Coronavirus Restrictions (Scotland): Understanding the Changes in Practical Terms

Coronavirus Restrictions (Scotland): Understanding the Changes in Practical Terms

On 22nd September 2020, the Scottish Government announced changes to coronavirus restrictions in Scotland that will take effect from 23rd September.

These changes included:

  • restrictions on household gatherings (no visiting other households)
  • reinforcing the benefit of home working, where possible
  • the introduction of a package of support for people who are asked to self-isolate (Details to be announced)
  • the implementation of a 10pm hospitality curfew

It is hoped that these restrictions will allow schools to stay open, the NHS to be able to restart as many paused programmes of NHS treatment as possible, as well protect people’s jobs and livelihoods, keeping businesses open and trading as normally as possible.

There have been questions from Scottish citizens in relation to the practical aspects of some of these new rules.

Why are pubs having to close at 10pm instead of their usual time? What difference will that make?

The Government are yet to announce their specific reasoning on this time, however it is believed that this will not only reduce the number of hours that the virus has the ability to spread between people, but scientists have commented that this will also ensure that ‘risk taking’ whilst intoxicated (i.e. through individual relaxing of social distancing) is less likely to occur if there are fewer hours for this to happen.

Additionally, these measures have been previously put in place in individual areas that have had more stringent guidelines and deemed successful in reducing the rate of spread of the virus.

Why am I allowed to mix with different households in restaurants and bars, but not in my own home?

The hospitality trade has stringent practises and procedures in place to ensure the safety of customers and staff. In bars and restaurants, customers are now required to wear masks when they are moving through the premises. Masks can be removed when eating or drinking, but this helps to reduce the spread of the virus at other key times during interaction.

These premises also have risk assessments in place for layout and social distancing, as well as capacity rules to allow the safe distancing between customers.

Additionally, commercial premises tend to be better ventilated, again reducing the spread of the virus.

When mixing in residential properties, these precautions do not tend to be as stringently adhered to or enforced.

I am going to struggle to get childcare, as my mother does not live with us, but looks after my daughter when I work. What can I do?

There are exceptions in the regulations when it comes to childcare. These exceptions are for those living alone, or alone with children, who form extended households.

An extended household is where two households have joined to form a single household. To be eligible to form an extended household, at least one of the two households must be a person living on their own, or only with children under the age of 19.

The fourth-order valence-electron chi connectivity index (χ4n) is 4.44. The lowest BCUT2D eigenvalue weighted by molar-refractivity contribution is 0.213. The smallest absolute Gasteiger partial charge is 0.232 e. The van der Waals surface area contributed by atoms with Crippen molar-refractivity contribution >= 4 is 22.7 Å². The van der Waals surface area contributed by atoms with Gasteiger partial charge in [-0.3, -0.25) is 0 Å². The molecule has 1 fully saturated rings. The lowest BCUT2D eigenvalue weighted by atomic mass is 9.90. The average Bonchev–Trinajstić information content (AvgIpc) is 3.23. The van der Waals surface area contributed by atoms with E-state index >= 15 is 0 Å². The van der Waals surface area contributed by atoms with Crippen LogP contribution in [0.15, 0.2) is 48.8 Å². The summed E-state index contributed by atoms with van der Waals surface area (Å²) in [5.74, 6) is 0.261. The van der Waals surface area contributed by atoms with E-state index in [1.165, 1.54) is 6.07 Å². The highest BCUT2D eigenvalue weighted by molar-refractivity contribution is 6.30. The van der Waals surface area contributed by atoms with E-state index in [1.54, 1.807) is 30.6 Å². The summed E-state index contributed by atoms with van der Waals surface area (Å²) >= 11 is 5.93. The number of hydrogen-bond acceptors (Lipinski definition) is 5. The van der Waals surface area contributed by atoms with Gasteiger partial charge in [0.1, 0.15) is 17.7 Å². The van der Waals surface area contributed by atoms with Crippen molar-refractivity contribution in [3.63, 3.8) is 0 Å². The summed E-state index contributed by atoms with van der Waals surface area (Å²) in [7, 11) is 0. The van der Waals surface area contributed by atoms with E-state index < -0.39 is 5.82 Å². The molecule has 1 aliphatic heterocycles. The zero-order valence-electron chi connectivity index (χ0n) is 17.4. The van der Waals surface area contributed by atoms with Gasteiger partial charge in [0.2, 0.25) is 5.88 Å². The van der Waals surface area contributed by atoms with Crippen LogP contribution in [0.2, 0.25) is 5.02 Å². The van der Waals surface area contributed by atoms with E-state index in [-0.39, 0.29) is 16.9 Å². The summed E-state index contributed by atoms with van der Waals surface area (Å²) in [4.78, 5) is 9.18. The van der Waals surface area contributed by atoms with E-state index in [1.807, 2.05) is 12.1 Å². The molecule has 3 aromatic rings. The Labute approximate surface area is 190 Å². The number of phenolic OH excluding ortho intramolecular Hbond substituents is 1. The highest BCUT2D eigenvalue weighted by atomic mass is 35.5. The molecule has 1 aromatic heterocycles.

This also applies to children, however children whose parents do not live in the same household can move between homes.

I have heard that these restrictions could go on for months. When will things begin to go back to normal?

It is not clear how long these restrictions will be in place. The Scottish Government have announced that they will be reviewing the situation in three weeks’ time to assess the impact that increased restrictions have had on the growth of the virus.

If we all work together and follow the rules set in place, this may help to reduce the time that these stricter regulations are required.

I can work from home, but my boss says that I still must go into the office. What can I do?

Employers have a responsibility to ensure that they perform risk assessments of the work environment. If your employer has taken all the necessary steps in minimising risk in the workplace, and have put procedures in place, then you may be required to attend your usual place of work.

You could try discussing this politely with the employer to understand their reasoning for requesting you go into the office and highlight your ability to work from home.

Employers who are encouraging employees to return to the office are being asked to rethink their decision if possible. Complying with the advice issued by the Scottish Government is voluntary for employers at present, however there may be a legal duty placed on businesses to allow home working where possible if necessary, in the future.

 

Remember that by downloading the Test and Protect app, you can receive alerts if you come into contact with someone who has tested positive for the virus. This uses Bluetooth technology to track interaction with others who have download the app and will give an anonymous warning if you have. This can be downloaded by visiting https://protect.scot/.

Limiting social interactions as much as you reasonably will also help to make a difference to the spread of the virus, and if you are meeting and interacting with other people remember to follow the FACTS advice.

F – Wear a face covering in enclosed spaces

A – Avoid Crowded places – indoors and outdoors

C – Clean hands regularly and clean hard surfaces that you are touching

T – Keep two metres distance from people from other households

S – Self-isolate and book a test if you have symptoms

 

More information, and regular updates on a variety of coronavirus-related subjects is available at www.coronavirusadvice.scot.

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